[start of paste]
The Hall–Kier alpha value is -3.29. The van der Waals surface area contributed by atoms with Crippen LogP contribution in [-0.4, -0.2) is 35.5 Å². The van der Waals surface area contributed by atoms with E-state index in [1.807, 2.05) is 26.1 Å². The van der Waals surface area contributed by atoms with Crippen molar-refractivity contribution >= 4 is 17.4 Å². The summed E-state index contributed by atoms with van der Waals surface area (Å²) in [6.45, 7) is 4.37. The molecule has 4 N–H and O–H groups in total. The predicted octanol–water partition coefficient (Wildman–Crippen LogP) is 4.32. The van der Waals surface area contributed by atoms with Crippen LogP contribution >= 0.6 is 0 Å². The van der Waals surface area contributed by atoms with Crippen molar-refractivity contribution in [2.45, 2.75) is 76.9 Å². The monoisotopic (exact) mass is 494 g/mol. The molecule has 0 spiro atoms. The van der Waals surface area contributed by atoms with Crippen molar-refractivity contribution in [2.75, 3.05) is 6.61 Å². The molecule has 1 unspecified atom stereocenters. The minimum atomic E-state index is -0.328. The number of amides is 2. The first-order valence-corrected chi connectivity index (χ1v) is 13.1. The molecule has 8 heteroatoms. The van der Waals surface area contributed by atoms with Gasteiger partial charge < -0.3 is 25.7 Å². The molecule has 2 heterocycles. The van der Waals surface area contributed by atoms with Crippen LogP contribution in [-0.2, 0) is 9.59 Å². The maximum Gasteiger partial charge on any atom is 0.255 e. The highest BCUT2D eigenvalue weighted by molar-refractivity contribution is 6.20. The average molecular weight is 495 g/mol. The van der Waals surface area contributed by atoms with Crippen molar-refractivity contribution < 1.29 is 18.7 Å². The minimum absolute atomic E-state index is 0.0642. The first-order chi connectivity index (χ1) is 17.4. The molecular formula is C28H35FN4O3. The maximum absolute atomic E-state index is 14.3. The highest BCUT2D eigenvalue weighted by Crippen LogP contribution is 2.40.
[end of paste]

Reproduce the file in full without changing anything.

The Hall–Kier alpha value is -3.29. The van der Waals surface area contributed by atoms with Crippen LogP contribution in [-0.4, -0.2) is 35.5 Å². The van der Waals surface area contributed by atoms with E-state index in [1.807, 2.05) is 26.1 Å². The van der Waals surface area contributed by atoms with Crippen molar-refractivity contribution >= 4 is 17.4 Å². The summed E-state index contributed by atoms with van der Waals surface area (Å²) in [6.45, 7) is 4.37. The molecule has 4 N–H and O–H groups in total. The predicted octanol–water partition coefficient (Wildman–Crippen LogP) is 4.32. The van der Waals surface area contributed by atoms with Crippen LogP contribution >= 0.6 is 0 Å². The van der Waals surface area contributed by atoms with Crippen molar-refractivity contribution in [2.45, 2.75) is 76.9 Å². The monoisotopic (exact) mass is 494 g/mol. The molecule has 0 spiro atoms. The van der Waals surface area contributed by atoms with Crippen molar-refractivity contribution in [2.75, 3.05) is 6.61 Å². The molecule has 1 unspecified atom stereocenters. The minimum atomic E-state index is -0.328. The number of amides is 2. The first-order valence-corrected chi connectivity index (χ1v) is 13.1. The molecule has 8 heteroatoms. The van der Waals surface area contributed by atoms with Gasteiger partial charge < -0.3 is 25.7 Å². The molecule has 2 heterocycles. The van der Waals surface area contributed by atoms with Crippen LogP contribution in [-0.2, 0) is 9.59 Å². The maximum Gasteiger partial charge on any atom is 0.255 e. The highest BCUT2D eigenvalue weighted by molar-refractivity contribution is 6.20. The average molecular weight is 495 g/mol. The van der Waals surface area contributed by atoms with Crippen molar-refractivity contribution < 1.29 is 18.7 Å². The minimum absolute atomic E-state index is 0.0642. The first-order chi connectivity index (χ1) is 17.4. The molecular formula is C28H35FN4O3. The maximum absolute atomic E-state index is 14.3. The highest BCUT2D eigenvalue weighted by Crippen LogP contribution is 2.40.